Digital media

Tim Bradshaw

Yahoo bought Tumblr for its rambunctious community. Despite the coat of paint rapidly applied to its email, homepage and various apps since Marissa Mayer arrived as chief executive less than a year ago, Yahoo was still in need of an injection of youth and energy.

But in solving that problem, Tumblr may have created another for Yahoo. Ad execs and Wall Street analysts alike are voicing concerns about – along with gifs and memes – one of Tumblr’s most popular types of content: pornography. Read more

Chris Nuttall

Google shares rose past the $900 mark on Wednesday as it announced 900m Android activations at its annual developer conference, Google I/O, in San Francisco. Google also launched a new subscription music streaming service, Google Play All Access, and a bunch of new services for developers, including improved gaming capabilities, mapping services and voice-controlled search tools.
Here’s a transcript of the liveblog by Chris Nuttall and Tim Bradshaw, who were reporting from the Moscone Center. 

Chris Nuttall

Adobe’s switch from boxed products to a software-as-a-service offering seems almost complete, with its Creative Cloud announcement at its annual Adobe MAX conference in Los Angeles today.

Henceforth, development has been halted on the traditional Creative Suite product and users are being urged to switch to Cloud if they want any updates. Adobe sees its future here in a monthly subscription model, similar to Microsoft’s strategy with its Office 365 online productivity suite. Read more

Images and video poured out of Boston on Monday as runners and spectators of the city’s historic marathon posted their media across the internet after two bombs exploded near the race’s finish line.

As the content hit the internet, individuals online started to piece things together. Certain people were seen carrying black backpacks. Some of these people appeared later without the backpacks. A black backpack found at the scene was believed to hold one of the bombs.

This is the world of internet sleuthing, and depending on who you ask, it’s becoming either a shining example of crowdsourcing or a dangerous vigilante trend. Read more

The digerati are having fun with the Securities and Exchange Commission’s ruling that US companies can use social media to distribute market-sensitive information such as earnings reports. “Facebook Flap Forces SEC Into 21st Century,” says Forbes.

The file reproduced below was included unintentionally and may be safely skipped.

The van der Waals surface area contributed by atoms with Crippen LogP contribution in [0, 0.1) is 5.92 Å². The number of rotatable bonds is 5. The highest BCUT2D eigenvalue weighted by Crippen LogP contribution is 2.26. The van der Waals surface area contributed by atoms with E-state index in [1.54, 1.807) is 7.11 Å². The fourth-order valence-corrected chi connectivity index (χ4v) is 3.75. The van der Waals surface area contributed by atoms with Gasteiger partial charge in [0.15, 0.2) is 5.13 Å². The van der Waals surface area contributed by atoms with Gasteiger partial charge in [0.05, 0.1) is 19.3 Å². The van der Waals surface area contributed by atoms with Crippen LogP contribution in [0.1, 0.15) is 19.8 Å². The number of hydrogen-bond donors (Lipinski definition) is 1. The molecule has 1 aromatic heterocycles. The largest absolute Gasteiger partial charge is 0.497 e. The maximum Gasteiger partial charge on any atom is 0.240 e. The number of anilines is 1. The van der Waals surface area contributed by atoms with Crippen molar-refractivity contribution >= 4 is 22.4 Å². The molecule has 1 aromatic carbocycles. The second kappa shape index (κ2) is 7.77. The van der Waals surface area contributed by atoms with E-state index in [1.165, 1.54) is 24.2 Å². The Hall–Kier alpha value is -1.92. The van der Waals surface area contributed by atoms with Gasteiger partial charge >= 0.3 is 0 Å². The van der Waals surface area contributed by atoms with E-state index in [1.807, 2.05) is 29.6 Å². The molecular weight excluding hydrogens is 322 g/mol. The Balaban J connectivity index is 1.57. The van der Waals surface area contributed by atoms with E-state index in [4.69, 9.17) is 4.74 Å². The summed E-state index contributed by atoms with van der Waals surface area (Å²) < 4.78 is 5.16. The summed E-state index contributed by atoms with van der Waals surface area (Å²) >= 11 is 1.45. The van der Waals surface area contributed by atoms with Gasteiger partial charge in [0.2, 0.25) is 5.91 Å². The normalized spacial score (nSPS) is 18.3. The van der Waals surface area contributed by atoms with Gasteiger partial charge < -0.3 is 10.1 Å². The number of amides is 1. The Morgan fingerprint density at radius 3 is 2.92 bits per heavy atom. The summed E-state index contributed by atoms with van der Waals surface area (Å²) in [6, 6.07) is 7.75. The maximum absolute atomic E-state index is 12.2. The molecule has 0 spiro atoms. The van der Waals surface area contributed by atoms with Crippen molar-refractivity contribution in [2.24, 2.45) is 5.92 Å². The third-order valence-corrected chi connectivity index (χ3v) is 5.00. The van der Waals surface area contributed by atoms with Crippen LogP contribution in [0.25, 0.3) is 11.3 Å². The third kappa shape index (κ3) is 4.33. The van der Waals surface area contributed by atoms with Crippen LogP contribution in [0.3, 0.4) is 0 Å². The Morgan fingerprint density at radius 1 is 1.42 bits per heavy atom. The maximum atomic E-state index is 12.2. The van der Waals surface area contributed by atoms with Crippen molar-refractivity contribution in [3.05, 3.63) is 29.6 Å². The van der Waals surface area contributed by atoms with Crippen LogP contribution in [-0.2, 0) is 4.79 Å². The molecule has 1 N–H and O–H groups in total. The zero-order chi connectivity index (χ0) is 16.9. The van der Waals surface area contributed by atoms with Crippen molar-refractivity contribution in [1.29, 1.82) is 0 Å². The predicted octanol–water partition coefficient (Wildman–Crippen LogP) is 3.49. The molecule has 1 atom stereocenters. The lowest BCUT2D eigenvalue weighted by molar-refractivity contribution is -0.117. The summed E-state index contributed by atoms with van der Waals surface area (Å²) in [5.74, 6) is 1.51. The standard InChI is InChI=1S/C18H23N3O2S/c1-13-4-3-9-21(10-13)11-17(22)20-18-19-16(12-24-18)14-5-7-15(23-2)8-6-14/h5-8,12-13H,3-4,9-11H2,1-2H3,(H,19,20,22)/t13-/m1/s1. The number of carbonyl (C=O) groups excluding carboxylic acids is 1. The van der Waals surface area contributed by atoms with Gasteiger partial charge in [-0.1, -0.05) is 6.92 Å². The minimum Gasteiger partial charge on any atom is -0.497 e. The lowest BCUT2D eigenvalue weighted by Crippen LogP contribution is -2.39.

Not so fast. The US regulator’s decision to drop its inquiry into Reed Hastings, Netflix’s chief executive, who boasted about new viewing figures on his personal Facebook page, is only an incremental advance into the new millennium. It makes sense for the SEC to acknowledge the growing use of social media (I’m guessing more people saw Mr Hastings’ Facebook post than have viewed any regulatory announcement in corporate history), but I don’t think the decision will prompt fearful CEOs to tweet their earnings much more than they do already – and, even if it does, it won’t make much difference to investors.

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It is 600 miles from Olathe, Kansas, to Englewood, Colorado, and both towns can seem a million miles from the media hubs of New York and Hollywood. Yet two announcements from the US heartland this week provide important pointers to the future of the cable industry and the content companies that depend on it.

In Olathe, Google unveiled plans to roll out the fibre optic network it is testing in nearby Kansas City, offering broadband speeds of up to 1 gigabit per second. That is roughly 100 times faster than the country’s typical download rate, for $70 a month or $120 with a video service.

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The hashtag has already found its way into real-life conversations. Similar to airquotes, some people – mostly young – form the square number symbol (#) popularised on Twitter with their index and middle fingers as they talk, to make a humorous or sarcastic point, or reference a cultural meme.

Now Facebook may want to claim the hashtag for itself. Read more

Chris Nuttall

Vimeo, which has established itself as a niche video platform player next to YouTube, is launching an on-demand service where content owners will keep 90 per cent of their sales.

The 10:90 revenue split is exceedingly generous by existing industry standards – Google is reported to be considering taking 45 per cent of subscription revenues for its planned video channels on YouTube. Read more

Tim Bradshaw

Angry Birds developer Rovio has already become the first app maker to successfully transfer its brand from digital to physical, with all sorts of merchandising and toys.

Now the Finnish company is making its most ambitious play yet to become – in its words – a “fully fledged entertainment powerhouse” with the launch of a weekly cartoon series this weekend. Read more

Interesting commentary from around the Web on the tech story that made headlines this week.